On Poetry

March 27, 2013

21st Century Butterfly, 19th Century Net: Fourteen Years in Haiku 5

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The poem itself is not the point of writing poetry. Instead, I forged this new definition. Daily haiku writing is a practice of attentiveness, the major byproduct of which is a seventeen-syllable poem.

February 19, 2013

Occupy Parnassus!: Kirill Medvedev’s ‘It’s No Good’ 1

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Occupy Wall Street may have had real consequences for our national economic debate, but its vision of a just society again seems hazy, as if glimpsed from the far side of sleep. We need some outside force to jolt us back awake. Kirill Medvedev, meet your audience.

January 25, 2013

Try Not to Shield Your Eyes: On Mathew Henderson’s The Lease 5

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Thias collection’s full of little details, turns of phrase that you just know other writers are going to try and steal.

January 24, 2013

Topographies of Desire: The Millions Interviews Megan Kaminski 2

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One of my good friends is a very successful novelist. I was with her when she was approached by another (male) writer who was attempting to deride her work: “Aren’t all your books about the same thing?” My friend asked him what he meant by that. He replied without missing a beat — “Well, aren’t they all about women?”

November 14, 2012

Playing Telephone with Emily Dickinson and Paul Legault 1

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Legault transports Dickinson into mostly fortune-cookie length snippets of contemporary English, a dialect spoken widely in urban pockets like Brooklyn, where increasing numbers of the highly educated and literary classes live, procreate, keep each other amused, and make their own cheese.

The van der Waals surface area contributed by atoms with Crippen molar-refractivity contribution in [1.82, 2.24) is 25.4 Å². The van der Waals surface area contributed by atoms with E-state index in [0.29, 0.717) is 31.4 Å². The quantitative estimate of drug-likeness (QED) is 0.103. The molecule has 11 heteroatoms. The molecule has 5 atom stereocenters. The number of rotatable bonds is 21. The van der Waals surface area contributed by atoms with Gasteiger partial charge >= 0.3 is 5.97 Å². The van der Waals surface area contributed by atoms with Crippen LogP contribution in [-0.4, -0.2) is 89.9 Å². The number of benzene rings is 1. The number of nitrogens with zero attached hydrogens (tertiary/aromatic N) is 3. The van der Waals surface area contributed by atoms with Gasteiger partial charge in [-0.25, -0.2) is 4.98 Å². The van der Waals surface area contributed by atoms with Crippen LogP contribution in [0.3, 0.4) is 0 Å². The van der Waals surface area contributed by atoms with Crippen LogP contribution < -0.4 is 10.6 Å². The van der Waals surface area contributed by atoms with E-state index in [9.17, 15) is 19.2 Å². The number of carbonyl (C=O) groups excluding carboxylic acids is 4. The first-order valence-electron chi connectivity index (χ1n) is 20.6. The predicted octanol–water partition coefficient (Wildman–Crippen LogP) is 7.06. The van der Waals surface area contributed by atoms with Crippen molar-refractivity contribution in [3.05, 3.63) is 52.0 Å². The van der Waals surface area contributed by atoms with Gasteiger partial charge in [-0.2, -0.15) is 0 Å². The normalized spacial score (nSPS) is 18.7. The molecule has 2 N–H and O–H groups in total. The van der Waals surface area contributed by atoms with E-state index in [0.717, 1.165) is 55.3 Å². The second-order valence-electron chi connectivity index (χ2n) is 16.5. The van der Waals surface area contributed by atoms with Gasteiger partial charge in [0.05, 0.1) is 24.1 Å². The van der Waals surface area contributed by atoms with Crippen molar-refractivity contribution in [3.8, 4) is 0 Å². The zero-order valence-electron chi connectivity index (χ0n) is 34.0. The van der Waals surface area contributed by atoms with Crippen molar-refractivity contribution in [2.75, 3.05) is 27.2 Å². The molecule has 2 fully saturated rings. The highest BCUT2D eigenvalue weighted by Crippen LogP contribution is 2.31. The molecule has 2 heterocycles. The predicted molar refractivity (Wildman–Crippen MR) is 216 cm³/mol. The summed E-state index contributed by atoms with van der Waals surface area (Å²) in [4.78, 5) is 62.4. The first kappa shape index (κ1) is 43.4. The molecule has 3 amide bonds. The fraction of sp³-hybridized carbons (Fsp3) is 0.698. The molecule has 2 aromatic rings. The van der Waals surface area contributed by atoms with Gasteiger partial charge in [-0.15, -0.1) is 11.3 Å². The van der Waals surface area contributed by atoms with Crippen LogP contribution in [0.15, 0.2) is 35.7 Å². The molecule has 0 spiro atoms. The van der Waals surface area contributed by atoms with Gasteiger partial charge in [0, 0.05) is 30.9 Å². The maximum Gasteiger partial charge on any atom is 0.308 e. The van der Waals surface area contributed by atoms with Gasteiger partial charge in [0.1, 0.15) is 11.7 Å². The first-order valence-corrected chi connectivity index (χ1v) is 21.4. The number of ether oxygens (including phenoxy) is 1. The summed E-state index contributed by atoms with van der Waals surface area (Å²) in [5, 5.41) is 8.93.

May 3, 2012

The Poetry of Mental Unhealth: Philip Larkin 10

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Readers have a perfect right to regard Philip Larkin, as I do not, as a complete shit. But if they consider his personal failings indistinguishable from his poetry, I think the loss is theirs.

May 2, 2012

Post-40 Bloomer: Spencer Reece, The Poet’s Tale 5

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We needed such a story. The romance, the sense of “close call.” We need these stories to counter the inevitability of obscurity; we need stories that kindle our sense of hope, and possibility. In truth, I wouldn’t blame fans or journalists for altering or exaggerating the story. I understand why we need it to be as dramatic as possible.

April 12, 2012

Dream a Little Dream of Me: John Berryman 9

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Among the adjectives Vendler applies to Henry are “regressive, petulant, hysterical, childish, cunning, hypersexual, boastful, frightened, shameless, and revengeful.” Also, “complaining, greedy, lustful, and polymorphously perverse.” Did we miss anything? How about self-pitying, irresponsible, envious, and grandiose?

December 28, 2011

Race and American Poetry: Dove v. Vendler 34

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Vendler asks us to think of value in terms of a hypothetical and permanent future, one that will have unvarying and therefore conclusive notions of what was good and bad in our writing. It’s an exasperating argument, since it asks us to defer to the critic’s mystical conjuring of our far off progeny, a population that will, of course, have the same values as the critic herself.

November 25, 2011

A Wanderer in Poem Forest 0

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My grandfather died two weeks ago, in his bed, by the sea in Maine. Two days earlier, perhaps with a little help from his morphine, he looked out his bay window and said: “I am going to run across that water.”